Local news


Preserving urban farmland

SUNDAY, AUG. 10, 2008

Spokane wants to buy Latah Valley tract

The city of Spokane is looking at the possibility of buying development rights to an unusual use of land in an urban area – farming.

A handful of farmers still work the soil in Latah Valley, and city officials said the use of the land for agriculture is so valuable that the government should take steps to preserve it.

Farmland in the valley has been lost to development over the years.

Spokane City Council last Monday approved a grant application seeking half of the funding to purchase development rights for 19.5 acres of farmland with an assessed value of $847,000.

Council approved a separate application for funding to purchase 27.5 acres of adjacent land along Latah Creek with an assessed value of $98,100.

In both cases, the grants would pay for half of the acquisition cost.

Marla French, of the city planning staff, said money for acquiring farmland rights is a relatively new program in the state but is being used increasingly by West Side counties to preserve critical growing areas close to population centers.

Maintaining farmland is increasingly seen as a way to create greater food self-sufficiency within communities and reduce transportation costs. If existing farm operations were to stop, the city could make the land available for community agriculture or community gardens.

None of the land rights could be purchased without the agreement of the owners, she said.

Mike Prager

One good-looking lake

Coeur d’Alene native Mary Skerrett spent 12 years in Los Angeles with thoughts of her hometown circling in her mind. Two years ago she wanted to buy a map of Lake Coeur d’Alene to show her L.A. friends. She couldn’t find one.

“What were available were the boating maps with all the lake depths and details,” she said. While those were great for utilitarian purposes, Skerrett, 36, wanted a simple, clean look that would connect people to a place.

So she decided to make her own. Actually, she decided to find someone artistic to create it. She called longtime friend Chris Pfeiffer, who was living in Portland at the time.

Pfeiffer, a stranger to cartography but a 10-year graphic designer, began researching.

“I basically started looking at everything from Google maps to USGS maps that they have for all sorts of geographical purposes,” said Pfeiffer, 38. “I pulled everything I could from all of that and said, ‘Here’s the shell of the lake. Let’s draw the shoreline using all of these points of reference.’ Once we had the shoreline drawn, then it gets fun. That’s the hard part. Once that’s done then you decide what the spirit of it is.”

The duo had to decide whether to capture Lake Coeur d’Alene as it was in the golden era of resort towns or how it is today. While they wanted to keep the map historically accurate for old-timers, they also had to consider bays that were renamed or are well-known by a nickname.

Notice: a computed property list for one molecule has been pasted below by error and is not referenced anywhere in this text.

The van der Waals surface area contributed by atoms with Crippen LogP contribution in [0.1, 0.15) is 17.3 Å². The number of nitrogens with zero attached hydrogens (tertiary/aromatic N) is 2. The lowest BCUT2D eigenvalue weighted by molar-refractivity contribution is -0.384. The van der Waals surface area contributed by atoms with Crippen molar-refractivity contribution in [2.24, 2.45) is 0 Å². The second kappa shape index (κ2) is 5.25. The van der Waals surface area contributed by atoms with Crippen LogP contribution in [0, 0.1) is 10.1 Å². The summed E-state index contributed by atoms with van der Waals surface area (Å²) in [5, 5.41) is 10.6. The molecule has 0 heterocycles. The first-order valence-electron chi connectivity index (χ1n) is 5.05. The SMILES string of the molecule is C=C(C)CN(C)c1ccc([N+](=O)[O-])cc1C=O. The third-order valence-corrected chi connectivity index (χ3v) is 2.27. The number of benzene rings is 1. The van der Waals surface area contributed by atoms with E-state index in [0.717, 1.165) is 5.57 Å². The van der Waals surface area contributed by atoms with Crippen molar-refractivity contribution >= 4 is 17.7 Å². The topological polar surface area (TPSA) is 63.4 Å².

Skerrett said people’s reaction to the maps is powerful.

“It’s amazing to watch people get lost in it,” she said. “They’re checking to see if their place is on there. You start seeing them remember, ‘Oh, we had a cabin there.’ And they spend five minutes telling stories about different places. It’s great.”

Three months ago Skerrett decided to devote all of her time to the map company, named Theme Two.

The Theme Two map collection, which appears on professional grade parchment paper, stretch canvas and vintage wood, includes Lake Pend Oreille, Hayden Lake, Flathead Lake, Priest Lake, Lake Washington, Lake Chelan and Lake Tahoe.

Carley Dryden

Faith in mysteries

Call it creative license.

Brandilyn Collins got rid of the mountains between Spirit Lake and Priest River and dropped a body of water and a community there: Kanner Lake, a town like Spirit Lake, population 1,700, only with a higher murder rate.

“Kanner Lake is fictional,” Collins said, “but everything around it – the roads, the towns – are real.”

Local readers of the Christian suspense novelist’s four-book series will be familiar with many of the places mentioned.

In one, a car chase leads into Spokane. A downtown Coeur d’Alene gift shop – Simple Pleasures – gets a mention. Kanner Lake is west of the nonfiction Spirit Lake Cutoff Road.

Collins splits her time between California and North Idaho.

Her most recent release, “Amber Morn,” begins with a group of bloggers taken hostage at Kanner Lake’s Java Joint.

Sometimes her books have a body count by the end of the first chapter. Every chapter has a hook on the end.

All are “Christian novels,” she said. Some ask Collins how she can write murder into a Christian novel.

“It’s not the Christian fiction you heard of 10 years ago,” she said. Though the books “are not heavy on Christian content,” Collins said there’s an element of hope and faith in each.

She promises readers will get their fix of suspense and mystery without sex scenes and four-letter words.

Though Collins isn’t planning any more books in the Kanner Lake series, the author of 19 novels said she could return to North Idaho in future novels.

She describes it as “just about the closest you can get to heaven on this earth.”

Taryn Hecker


 

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